And after this same fashion love deals with the "slow hearts" of the two disciples on the way to Emmaus. They wandered, but the Lord followed, and so dealt, in restoring grace, with their affections that He turned their "slow hearts" into "burning hearts," and, having awakened their affections, He "vanished out of their sight." The One who sought them withdrew from them, and in so doing left behind Him two seekers after Him in place of two wanderers from Him. For that same hour of the night, they rose up and returned to Jerusalem. They sought the Lord, and they found the Lord; in the midst of His own.
The Lord loves to be sought after, and those that seek will not be disappointed, even though they may have to pass through painful experiences before their wandering hearts are restored to the enjoyment of the love of Christ. Such was the experience of the bride in her further search for the Bridegroom.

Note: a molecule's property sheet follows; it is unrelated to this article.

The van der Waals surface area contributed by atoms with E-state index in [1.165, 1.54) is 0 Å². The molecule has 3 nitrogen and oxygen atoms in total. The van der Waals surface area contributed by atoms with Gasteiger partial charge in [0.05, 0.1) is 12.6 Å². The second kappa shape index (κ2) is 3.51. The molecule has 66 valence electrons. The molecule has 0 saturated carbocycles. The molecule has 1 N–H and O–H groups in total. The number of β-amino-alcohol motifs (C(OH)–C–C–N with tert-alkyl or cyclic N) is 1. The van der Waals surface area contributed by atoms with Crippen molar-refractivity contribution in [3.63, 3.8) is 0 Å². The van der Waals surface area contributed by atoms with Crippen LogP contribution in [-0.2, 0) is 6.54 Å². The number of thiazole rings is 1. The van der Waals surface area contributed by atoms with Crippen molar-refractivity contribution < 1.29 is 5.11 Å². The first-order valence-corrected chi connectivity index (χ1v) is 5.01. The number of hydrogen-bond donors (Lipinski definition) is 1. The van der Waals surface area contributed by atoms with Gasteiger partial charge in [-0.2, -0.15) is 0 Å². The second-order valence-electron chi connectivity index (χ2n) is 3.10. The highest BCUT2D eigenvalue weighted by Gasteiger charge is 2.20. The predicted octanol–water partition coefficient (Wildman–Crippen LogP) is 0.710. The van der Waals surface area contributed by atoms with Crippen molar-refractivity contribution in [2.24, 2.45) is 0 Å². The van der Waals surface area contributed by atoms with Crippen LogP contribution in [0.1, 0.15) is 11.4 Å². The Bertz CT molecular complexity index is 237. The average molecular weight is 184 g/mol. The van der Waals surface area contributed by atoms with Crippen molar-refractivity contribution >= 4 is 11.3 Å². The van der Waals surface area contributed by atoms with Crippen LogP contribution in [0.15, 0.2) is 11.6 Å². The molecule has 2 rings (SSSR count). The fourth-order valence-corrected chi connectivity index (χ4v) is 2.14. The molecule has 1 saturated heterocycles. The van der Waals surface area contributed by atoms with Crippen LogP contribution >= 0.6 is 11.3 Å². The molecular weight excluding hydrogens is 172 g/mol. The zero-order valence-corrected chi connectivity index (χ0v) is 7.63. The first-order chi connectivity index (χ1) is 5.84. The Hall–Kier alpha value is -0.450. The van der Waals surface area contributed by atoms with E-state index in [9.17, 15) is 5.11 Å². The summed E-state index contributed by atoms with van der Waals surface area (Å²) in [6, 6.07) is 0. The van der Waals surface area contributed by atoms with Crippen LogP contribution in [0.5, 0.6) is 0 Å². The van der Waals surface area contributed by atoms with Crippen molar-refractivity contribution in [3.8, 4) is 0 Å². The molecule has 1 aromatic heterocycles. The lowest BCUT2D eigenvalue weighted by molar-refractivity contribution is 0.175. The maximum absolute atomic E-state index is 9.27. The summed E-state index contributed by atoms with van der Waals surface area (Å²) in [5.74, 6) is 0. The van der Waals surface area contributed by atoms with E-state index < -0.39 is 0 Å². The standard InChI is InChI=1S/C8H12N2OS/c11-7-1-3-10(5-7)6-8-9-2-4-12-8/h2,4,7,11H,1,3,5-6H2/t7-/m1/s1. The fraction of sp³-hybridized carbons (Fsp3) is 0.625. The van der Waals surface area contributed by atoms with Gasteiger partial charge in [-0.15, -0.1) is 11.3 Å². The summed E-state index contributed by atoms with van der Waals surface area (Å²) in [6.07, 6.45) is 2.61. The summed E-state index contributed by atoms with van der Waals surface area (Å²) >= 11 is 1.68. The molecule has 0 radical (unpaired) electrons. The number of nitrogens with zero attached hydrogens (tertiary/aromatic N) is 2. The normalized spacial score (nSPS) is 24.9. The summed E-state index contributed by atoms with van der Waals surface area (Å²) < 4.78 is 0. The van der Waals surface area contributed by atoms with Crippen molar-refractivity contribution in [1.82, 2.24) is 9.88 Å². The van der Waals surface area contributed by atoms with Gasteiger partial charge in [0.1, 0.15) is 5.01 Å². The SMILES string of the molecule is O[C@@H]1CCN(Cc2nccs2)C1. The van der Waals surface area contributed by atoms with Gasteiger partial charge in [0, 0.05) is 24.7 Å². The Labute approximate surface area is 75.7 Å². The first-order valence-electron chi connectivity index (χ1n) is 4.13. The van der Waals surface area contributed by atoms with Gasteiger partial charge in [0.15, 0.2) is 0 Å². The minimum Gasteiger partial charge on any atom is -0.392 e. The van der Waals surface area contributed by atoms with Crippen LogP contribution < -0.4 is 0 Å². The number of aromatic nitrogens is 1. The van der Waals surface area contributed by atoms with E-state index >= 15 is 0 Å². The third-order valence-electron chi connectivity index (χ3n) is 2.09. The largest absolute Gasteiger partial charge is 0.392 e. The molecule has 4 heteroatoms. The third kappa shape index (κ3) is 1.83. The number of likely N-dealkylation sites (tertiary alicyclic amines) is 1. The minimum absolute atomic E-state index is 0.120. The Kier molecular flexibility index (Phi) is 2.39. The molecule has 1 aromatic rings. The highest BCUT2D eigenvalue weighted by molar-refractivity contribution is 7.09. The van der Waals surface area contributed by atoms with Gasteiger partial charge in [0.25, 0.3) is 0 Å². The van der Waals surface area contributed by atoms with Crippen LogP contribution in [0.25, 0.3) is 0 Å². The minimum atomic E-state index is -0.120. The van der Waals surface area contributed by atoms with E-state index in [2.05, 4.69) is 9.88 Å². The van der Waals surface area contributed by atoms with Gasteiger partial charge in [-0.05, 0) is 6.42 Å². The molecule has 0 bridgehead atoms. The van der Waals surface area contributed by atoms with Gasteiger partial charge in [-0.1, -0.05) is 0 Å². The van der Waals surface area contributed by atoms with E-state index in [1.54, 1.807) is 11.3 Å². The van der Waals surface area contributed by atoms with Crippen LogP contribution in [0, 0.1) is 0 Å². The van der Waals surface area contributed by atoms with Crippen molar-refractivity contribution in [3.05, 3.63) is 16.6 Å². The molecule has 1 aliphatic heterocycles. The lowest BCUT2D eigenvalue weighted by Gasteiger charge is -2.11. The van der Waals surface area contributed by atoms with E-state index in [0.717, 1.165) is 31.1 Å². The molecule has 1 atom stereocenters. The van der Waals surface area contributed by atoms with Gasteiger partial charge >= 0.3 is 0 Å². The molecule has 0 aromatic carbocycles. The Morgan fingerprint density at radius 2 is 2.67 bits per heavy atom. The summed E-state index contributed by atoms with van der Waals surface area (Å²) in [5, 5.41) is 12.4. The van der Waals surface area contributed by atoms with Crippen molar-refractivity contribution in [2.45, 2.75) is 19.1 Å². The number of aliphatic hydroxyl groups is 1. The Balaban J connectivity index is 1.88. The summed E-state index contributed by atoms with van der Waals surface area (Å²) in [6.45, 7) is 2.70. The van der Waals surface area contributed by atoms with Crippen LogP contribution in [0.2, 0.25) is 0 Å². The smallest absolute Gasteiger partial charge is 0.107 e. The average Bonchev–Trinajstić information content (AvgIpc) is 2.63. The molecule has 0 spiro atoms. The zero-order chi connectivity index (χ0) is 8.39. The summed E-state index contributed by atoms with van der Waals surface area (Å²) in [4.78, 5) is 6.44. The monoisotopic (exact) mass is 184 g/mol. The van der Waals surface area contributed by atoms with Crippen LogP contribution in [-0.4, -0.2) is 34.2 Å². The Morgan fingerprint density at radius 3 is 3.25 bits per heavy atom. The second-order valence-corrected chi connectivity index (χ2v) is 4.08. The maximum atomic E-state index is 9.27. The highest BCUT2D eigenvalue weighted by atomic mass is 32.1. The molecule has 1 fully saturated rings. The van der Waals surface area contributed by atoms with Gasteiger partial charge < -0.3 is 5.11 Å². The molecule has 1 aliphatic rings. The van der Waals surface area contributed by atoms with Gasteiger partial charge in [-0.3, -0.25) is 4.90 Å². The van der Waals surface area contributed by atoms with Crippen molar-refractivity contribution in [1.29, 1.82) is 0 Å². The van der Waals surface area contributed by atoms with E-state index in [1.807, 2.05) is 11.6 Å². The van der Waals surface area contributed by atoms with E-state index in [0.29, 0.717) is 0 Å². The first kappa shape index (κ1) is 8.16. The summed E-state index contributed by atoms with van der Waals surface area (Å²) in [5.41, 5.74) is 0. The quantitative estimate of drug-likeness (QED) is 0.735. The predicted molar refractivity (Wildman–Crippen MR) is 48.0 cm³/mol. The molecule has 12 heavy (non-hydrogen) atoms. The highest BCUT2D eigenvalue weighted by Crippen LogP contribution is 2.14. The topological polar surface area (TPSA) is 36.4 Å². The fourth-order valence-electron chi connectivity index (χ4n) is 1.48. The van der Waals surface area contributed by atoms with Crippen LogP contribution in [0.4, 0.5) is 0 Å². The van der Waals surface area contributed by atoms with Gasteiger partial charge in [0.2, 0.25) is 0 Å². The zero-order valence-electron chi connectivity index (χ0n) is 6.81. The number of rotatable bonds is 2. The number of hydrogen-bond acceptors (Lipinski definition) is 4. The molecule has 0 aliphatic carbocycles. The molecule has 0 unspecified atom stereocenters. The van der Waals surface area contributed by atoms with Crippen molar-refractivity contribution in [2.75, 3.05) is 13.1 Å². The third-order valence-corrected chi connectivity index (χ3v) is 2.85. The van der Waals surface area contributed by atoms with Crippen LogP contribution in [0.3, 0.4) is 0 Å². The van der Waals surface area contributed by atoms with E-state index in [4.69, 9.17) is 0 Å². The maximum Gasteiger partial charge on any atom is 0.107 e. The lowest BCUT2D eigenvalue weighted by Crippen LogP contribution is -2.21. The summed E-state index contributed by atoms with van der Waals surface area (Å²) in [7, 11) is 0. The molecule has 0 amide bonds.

7. The watchmen that went about the city found me;
They smote me, they wounded me;
The keepers of the walls took away my veil from me.
Loss of affection means the loss of the company of the Bridegroom. But further it exposes the bride to the dealings of the city watchmen, and the keepers of the walls.